I love trying exotic new places for brunch. Recently, on Cooking Channel’s “Unique Eats,” a small bakery called Sofra located at 1 Belmont Street in Cambridge, Massachusetts was featured. Being that we were headed toward that direction and that the values of the place aligns well with mine (simple, local, and exotic uses of ingredients), I thought it would be a great spot for brunch. We went around 10am on a Sunday morning, the line was just about out the door, and all of the tables inside and out were occupied. We tried to stay out of the way while we decided what to eat. I finally decided to get a small sandwich and some goodies. Featured that morning was a small sandwich with bacon, a fried egg, and halloumi cheese. I was eager to try this.
Halloumi cheese is a blend of goat and sheeps milk cheese from the middle east that is firm and neutral in flavor. This sandwich was outstanding, but a little small for the $6.99 price tag. I did slowly savor every bite, and thought the firm halloumi cheese was a great, chewy texture to cut through the fat of the bacon and the fluffy, perfectly cooked fried egg. I got a box of goodies that I shared with Cassie.
The item on the top left, was a lemon lavender doughnut.
This sounded absolutely delicious, but it really wasn’t good. The doughnut and glaze were beautiful and perfect, but the filling was heavy, creamy, and bland. It wasn’t sweet at all, and really brought the rest of the stuff down. Imagine a doughnut filled with unsalted whipped butter. That’s what this was like.
And from the above image, you can see that they very liberally filled the doughnut with this cream. When I removed most of the cream, it wasn’t totally bad; maybe there’s just too much of the cream inside.
The Persian spice doughnut was a thing of beauty.
The doughnut itself was light, fluffy, and not too sweet. The sugar and spices coating the outside were nicely applied. I couldn’t tell you all of the spices present, but I definitely tasted black pepper, cardamom, cinnamon, and nutmeg (maybe I just did?). I really enjoyed this, and could easily sit there all day eating them. The size was remarkable. It was larger than a normal doughnut hole but smaller than the average doughnut, for $1.50, which is a reasonable price.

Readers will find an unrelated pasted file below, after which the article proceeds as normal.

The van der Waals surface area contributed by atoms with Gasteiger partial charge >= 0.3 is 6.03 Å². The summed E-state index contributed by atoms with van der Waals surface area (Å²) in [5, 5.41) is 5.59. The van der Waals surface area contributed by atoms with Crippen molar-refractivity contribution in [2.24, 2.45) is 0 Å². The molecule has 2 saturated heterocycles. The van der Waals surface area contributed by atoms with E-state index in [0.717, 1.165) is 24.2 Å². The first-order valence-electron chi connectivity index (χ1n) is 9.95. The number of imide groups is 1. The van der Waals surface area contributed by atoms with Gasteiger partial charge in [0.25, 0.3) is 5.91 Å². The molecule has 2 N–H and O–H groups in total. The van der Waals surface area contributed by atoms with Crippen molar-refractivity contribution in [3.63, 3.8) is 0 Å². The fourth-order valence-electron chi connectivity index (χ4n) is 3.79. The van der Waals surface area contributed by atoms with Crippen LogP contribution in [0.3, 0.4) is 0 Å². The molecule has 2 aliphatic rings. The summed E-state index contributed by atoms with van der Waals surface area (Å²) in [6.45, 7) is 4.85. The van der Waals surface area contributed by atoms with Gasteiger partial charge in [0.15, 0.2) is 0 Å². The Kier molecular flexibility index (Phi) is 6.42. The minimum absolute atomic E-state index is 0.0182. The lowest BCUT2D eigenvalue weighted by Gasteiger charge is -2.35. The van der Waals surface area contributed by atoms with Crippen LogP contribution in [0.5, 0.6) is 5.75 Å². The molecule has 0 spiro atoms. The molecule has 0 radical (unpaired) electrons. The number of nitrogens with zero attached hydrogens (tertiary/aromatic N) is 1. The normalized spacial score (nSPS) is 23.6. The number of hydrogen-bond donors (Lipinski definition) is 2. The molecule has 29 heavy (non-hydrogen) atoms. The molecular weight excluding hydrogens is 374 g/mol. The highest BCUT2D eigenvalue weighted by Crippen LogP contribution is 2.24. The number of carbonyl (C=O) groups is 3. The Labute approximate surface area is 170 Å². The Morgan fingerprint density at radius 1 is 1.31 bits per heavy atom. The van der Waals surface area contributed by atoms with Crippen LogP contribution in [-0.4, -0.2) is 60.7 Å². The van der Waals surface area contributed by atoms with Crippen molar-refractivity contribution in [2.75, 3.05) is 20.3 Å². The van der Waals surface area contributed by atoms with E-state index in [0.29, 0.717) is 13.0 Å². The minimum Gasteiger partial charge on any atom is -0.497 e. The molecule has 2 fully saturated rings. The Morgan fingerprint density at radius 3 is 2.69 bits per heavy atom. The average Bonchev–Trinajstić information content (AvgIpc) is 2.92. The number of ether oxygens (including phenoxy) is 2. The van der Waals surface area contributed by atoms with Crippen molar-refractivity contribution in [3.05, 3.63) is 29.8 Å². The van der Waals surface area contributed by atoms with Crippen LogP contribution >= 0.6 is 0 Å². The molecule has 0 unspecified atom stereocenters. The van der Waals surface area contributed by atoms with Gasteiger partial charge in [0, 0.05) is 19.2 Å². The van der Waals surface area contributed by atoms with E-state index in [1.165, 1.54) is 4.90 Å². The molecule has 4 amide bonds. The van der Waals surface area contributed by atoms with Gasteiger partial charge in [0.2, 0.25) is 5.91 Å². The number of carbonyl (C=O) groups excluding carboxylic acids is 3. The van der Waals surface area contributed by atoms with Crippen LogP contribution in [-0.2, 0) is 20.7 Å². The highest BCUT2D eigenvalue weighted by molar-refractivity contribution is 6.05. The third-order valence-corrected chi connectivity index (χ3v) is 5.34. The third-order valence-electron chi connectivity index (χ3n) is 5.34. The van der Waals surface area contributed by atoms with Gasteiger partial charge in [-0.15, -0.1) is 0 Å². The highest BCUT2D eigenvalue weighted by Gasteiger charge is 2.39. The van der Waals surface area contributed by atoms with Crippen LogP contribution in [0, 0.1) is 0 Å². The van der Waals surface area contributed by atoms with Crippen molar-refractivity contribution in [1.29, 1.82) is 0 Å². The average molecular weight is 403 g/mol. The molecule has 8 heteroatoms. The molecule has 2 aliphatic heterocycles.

I also tried the Moroccan spice doughnut.
On first glance, it looked like this was the same as the Persian spice doughnut, but there were spices cooked into the actual dough. In this case, I could see anise seeds, and the sugar dusted around the doughnut contained a completely different blend of spices. Damned it I know what they are, though! This was delicious. Their doughnuts (unfilled) are excellent!
There was an olive oil cake on the counter that I just had to try.
This was probably my favorite thing that morning. The berries cooked into the cake and exploded ever so slightly. The cake itself was silky and crumbly. You could taste the quality of the olive oil in every bite. It had just the right amount of sweetness and also had a bit of a savory component, almost like a good corn bread.
Cassie had a yogurt parfait that was layered with this thick honey and fig mixture that looked and tasted absolutely delicious. You had to be there!
We took a look around their little shop after we ate.
They feature a number of homemade chilled and pickled items. They also have a number of spice blends and dry goods as well as olive oils from all around the middle east. We didn’t buy any of this stuff, but we really wanted to. I really wanted those pickled ramps!